The quest to make wristwatches waterproof dates back to the 1920s and the introduction by Rolex of the first Oyster models with tightly sealed cases. But it was the invention of scuba 30 years later that hastened the development of the seriously waterresistant watch, and now timepieces can survive at depths far greater than most people would ever dive. But, like many things in life, it doesn’t matter if you do it – it matters that you could.
Rolex Yacht-Master 40
Rolex has long been associated with hardcore sailing competition and is the title sponsor of such ‘premier league’ yachting challenges as the Sydney Hobart Yacht Race, the Fastnet Race and the Middle Sea Race. In 1992, the brand’s inextricable link with the sport resulted in the release of the original Yacht-Master chronometer, which was designed specifically to withstand the rigours of a life at sea and combined a steel case with a platinum dial and bezel. This latest version still features the platinum bezel, but has a deep-blue dial with gold hour markers.
Rolex Deepsea ‘James Cameron’
Film director James Cameron achieved a world first in 2012 by becoming the only person to pilot a solo submarine to the deepest point on earth. The Challenger Deep at the bottom of the Mariana Trench in the Pacific Ocean is an ear-popping 6.8 miles down – and strapped to Cameron’s sub was a prototype Rolex called the Deepsea Challenge, which survived unscathed. To commemorate the event, Rolex produced this special version of its Deepsea model (waterproof to a prodigious 12,800 feet) with a lustrous gradient-blue dial instead of the standard black.
When you’re lost and feeling most alone, there’s something decidedly comforting about being able to glance at your wrist and see what the time is – even if it might remind you of how long you’ve been MIA, lost or awaiting rescue. Knowing the hour, however, somehow retains that important psychological link with the outside world.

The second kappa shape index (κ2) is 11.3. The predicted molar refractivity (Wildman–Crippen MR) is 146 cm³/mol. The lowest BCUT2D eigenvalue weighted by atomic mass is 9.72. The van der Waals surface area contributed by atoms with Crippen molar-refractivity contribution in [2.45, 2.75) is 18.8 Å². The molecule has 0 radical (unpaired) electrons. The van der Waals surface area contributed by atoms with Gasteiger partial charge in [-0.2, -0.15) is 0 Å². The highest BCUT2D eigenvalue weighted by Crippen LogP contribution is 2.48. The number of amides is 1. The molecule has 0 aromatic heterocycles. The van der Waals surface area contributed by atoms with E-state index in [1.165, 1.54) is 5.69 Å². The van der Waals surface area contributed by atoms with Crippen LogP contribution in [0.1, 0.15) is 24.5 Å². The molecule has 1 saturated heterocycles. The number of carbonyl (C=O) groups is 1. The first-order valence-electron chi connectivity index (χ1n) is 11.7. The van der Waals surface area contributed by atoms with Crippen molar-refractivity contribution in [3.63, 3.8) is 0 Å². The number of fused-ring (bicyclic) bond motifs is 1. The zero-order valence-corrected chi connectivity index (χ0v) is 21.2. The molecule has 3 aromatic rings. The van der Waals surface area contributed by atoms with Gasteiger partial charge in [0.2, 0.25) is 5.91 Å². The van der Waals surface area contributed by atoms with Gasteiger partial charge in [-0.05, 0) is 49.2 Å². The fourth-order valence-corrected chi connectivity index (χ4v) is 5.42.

Breitling Emergency II
Breitling’s original Emergency watch launched in 1995. Around 40,000 were sold, with the model’s built-in SOS transmitter helping save many lives. Its replacement, the Emergency II, broadcasts on both the 121.5MHz and 406 MHz frequencies, enabling it to send alerts and act as a homing device. The transmitter operates separately from the watch’s super-accurate quartz movement, which features a chronograph, dual time zones, an alarm and a countdown timer. A word of warning, however: this is a serious safety device, and the penalty for improper use is significant…
Today’s Explorer can be traced back to 1953, when Sir Edmund Hillary and Sherpa Tenzing Norgay were equipped with versions of the Rolex Oyster when they set out to conquer Everest. By 1959, the watch had evolved into the Explorer pattern with a steel case, black dial and luminous markings. The same look prevails today, though the case has grown to 39mm, followed by the introduction of the ‘Parachrom’ hairspring and ‘Paraflex’ shock absorption system – all of which makes the Explorer
about the toughest, most practical and best-value tool watch on the market.
All watches are available at Watches of Switzerland; watches-of-switzerland.co.uk